I'd never heard of her when I passed the window of Kettle's Yard in February and noticed the nice light, casting interesting shadows and reflections around a sculpture installation of a chair. The resulting photo had a nice, watery resonance. Lucia Nogueira. I looked her up: a Brazilian woman about my own age who went to art school here and had considerable success before dying, sadly, in her forties.
Once you know a name it tends to recur, so, although I knew her only as a sculptor, it was no surprise to find her in the Watercolour exhibition. The light, small drawings washed with flattish colour reminded me not so much of the sculptures as of - my photo! There was the pregnant, watery colour, the dark-hearted lightness. I sat down opposite (a lovely, uncrowded day at Tate Britain, with room to sit and space to contemplate) and looked again at a quality I'd captured all unconsciously. There's nothing mysterious in this, I think. It's the normal osmosis of art. A lot of the seeing is not amenable to thought, but goes on at quite a different level. You don't 'know' it in words, can't speak about it, but you might photograph it.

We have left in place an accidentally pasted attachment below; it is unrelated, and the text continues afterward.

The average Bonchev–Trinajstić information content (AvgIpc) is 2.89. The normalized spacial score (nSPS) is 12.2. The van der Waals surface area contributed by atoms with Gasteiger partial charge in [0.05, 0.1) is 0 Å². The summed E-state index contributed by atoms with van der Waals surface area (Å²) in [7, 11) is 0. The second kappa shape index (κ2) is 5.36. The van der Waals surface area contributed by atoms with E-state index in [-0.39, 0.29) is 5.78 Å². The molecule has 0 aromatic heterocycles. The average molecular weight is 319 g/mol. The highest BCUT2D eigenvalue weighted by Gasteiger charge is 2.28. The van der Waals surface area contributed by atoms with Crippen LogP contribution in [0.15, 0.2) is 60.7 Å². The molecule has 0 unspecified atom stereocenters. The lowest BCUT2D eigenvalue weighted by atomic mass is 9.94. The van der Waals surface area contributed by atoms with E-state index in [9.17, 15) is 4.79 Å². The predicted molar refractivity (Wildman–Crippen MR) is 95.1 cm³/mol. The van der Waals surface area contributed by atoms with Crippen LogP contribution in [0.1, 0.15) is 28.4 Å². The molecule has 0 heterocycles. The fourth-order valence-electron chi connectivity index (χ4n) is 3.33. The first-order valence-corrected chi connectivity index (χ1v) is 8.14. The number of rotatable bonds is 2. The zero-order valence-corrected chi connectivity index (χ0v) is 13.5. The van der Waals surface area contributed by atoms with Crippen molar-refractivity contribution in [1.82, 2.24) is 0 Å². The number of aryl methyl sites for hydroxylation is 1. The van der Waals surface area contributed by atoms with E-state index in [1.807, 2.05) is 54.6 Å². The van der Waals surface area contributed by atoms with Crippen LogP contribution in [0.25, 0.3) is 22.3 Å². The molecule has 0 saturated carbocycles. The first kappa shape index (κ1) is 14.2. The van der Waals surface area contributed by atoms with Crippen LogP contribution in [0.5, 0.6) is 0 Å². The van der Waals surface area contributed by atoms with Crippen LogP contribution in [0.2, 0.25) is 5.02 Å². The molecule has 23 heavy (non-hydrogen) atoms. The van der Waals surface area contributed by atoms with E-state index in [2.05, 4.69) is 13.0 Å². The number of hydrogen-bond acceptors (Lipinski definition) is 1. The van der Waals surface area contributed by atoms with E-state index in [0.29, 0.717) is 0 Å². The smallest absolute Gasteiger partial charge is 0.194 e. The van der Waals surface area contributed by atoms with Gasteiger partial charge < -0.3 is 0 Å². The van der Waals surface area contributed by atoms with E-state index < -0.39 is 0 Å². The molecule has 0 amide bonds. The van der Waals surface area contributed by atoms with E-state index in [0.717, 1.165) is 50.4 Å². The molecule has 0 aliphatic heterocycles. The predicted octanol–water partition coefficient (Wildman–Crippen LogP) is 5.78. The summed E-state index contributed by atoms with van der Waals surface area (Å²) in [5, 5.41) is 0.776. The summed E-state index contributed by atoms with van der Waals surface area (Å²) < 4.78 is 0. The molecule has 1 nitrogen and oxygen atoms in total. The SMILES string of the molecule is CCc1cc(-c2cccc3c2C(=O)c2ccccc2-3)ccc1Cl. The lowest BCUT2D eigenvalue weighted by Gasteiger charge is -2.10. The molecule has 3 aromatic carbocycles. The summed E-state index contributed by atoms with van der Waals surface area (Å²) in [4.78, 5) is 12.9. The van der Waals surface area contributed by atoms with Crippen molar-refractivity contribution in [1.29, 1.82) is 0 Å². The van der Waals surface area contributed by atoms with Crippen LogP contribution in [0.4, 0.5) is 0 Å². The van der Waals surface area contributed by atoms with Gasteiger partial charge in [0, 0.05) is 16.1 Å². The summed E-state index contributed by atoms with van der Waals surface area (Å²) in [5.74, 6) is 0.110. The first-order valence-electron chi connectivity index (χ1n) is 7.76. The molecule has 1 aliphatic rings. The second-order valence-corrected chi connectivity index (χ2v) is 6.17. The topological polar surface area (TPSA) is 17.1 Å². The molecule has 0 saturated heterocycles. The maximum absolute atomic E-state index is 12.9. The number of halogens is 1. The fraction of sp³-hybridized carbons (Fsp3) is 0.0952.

So, an inkling, perhaps, of why paintings and statues ask to be photographed. Yes, they offer easy subjects - obligingly still, slowly changing as the light moves on them. But it's not just that.